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"So tell me about Command & Colors" Topic


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Trajanus06 Oct 2017 1:12 a.m. PST

I've been looking at these for sometime, not as alternative minature rules, as the actual game.

Are they hard to pick up – I find learning board games hard work on occasions – and how's the period feel in them?

Also, the pile of expansions looks like the kind of money pit I recall from the days gone by, when one of the guys at the club started playing Squad Leader!

I believe there's Command card add ons as well as Russia, Austria, Prussia etc do any of these add significantly to the basic game?

I'm not interested in the "Epic" level or whatever it's called as l wouldn't be using them for multi player games but I understand there's a level above the basic game size, is that worth it?

Finally, I see their solo rating is pretty low, what's the chances of pushing that up?

I know there are board game reviews on the system but I'd like to hear fellow lead pushers views please.

JOHN CSONKA06 Oct 2017 1:46 a.m. PST

You will just have to play someone who has the game. I have played Ancient(with 15mm figure) and Napoleonic C&C and love both of them. Easy to play and enjoyable. Looking forward to playing Tricorn as well. Recommend :-)

Rhysius Cambrensis06 Oct 2017 2:33 a.m. PST

It is rubbish. Don't bother if you like any other rule sets. They are not an intelligent set of rules, nor is there any period flavour.

advocate06 Oct 2017 3:15 a.m. PST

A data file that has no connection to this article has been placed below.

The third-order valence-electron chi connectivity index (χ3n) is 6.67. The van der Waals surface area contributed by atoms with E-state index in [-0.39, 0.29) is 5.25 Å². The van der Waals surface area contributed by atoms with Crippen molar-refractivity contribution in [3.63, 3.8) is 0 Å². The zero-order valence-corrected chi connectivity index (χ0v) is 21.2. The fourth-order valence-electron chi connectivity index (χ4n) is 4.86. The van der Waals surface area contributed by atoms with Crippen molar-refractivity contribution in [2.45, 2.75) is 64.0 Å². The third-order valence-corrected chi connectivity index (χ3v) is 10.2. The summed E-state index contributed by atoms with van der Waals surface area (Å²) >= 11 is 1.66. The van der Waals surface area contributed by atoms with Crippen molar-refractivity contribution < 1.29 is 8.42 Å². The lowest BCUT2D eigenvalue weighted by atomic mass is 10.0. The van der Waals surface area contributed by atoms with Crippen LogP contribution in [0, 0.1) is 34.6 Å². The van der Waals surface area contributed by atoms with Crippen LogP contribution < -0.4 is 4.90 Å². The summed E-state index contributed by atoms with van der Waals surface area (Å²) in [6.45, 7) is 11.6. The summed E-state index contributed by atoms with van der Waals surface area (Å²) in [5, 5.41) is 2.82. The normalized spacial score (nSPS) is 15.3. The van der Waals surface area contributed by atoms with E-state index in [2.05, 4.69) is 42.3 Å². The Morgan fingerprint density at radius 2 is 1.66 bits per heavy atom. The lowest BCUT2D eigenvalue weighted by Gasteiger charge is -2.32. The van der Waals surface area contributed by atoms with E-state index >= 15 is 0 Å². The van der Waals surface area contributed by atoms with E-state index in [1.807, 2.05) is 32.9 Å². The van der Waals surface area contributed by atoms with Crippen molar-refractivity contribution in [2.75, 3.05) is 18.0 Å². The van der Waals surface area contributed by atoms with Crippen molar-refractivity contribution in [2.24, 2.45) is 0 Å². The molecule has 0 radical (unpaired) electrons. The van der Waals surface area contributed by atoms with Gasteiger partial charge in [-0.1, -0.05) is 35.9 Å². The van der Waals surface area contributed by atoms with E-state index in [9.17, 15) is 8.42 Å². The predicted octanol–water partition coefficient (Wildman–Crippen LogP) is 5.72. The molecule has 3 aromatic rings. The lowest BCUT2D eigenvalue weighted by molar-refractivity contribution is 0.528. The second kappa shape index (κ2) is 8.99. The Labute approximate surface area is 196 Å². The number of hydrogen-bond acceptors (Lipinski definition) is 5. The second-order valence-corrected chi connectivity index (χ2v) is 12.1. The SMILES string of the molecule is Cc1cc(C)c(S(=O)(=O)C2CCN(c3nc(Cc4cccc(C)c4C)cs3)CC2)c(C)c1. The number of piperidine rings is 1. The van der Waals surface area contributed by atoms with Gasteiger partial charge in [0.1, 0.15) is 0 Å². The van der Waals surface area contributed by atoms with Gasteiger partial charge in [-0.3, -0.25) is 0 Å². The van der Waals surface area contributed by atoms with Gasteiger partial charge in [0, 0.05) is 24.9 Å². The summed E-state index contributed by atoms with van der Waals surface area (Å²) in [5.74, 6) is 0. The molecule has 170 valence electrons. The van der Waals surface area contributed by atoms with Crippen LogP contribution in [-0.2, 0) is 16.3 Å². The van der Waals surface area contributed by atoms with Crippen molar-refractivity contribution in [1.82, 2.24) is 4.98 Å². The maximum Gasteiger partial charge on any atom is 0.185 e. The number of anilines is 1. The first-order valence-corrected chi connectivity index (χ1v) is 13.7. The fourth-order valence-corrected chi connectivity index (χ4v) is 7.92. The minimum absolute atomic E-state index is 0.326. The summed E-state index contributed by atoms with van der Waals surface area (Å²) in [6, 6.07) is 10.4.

I've played a lot of Command & Colors, both Ancient and Napoleonic. When you compare the two periods there is a surprising amount of differentiation given the similarities in the two rulesets. They are primarily a game, rather than a simulation, but they don't shy away from unbalanced scenarios (the solution being to play it twice, swopping sides and comparing results).

I don't think they are hard to pick up: basically you play a card and get to activate the number of units permitted in the area specified (there are other cards). Movement and combat are straightforward, though as you accumulate the different add-ons, the different national rules and troop types do increase. But they do make the different nations play in their own way (French are better up close; British at a distance, Austrians get bigger units but can be vulnerable in their own way, for example).

If you get all the expansions, it would be a lot of money, but start with the basic game and build up. There are a lot of scenarios in each box, and will take a time to play through. Finish one then get the next. I've had more than my money's worth from each I've bought (calculated at £1.00 GBP per player hour).

It's hard to see how to improve solo play: the game depends very much on card play, and if you know what your opponent holds, that will affect things. There may be variants out there though.

The Man With Two Bryans06 Oct 2017 4:02 a.m. PST

I can tell you it's called Commands & Colors for a start

Dynaman878906 Oct 2017 4:06 a.m. PST

> Are they hard to pick up – I find learning board games hard work on occasions – and how's the period feel in them?

EASY – but don't take my word for it, download the rules and scenario book and decide for yourself.

link

Flavor – It is on the bland side.

Expansions – you only buy the armies you want. I've got the base game and the Spanish army. Might get the Russians someday (even as much as they are it is cheaper than miniatures)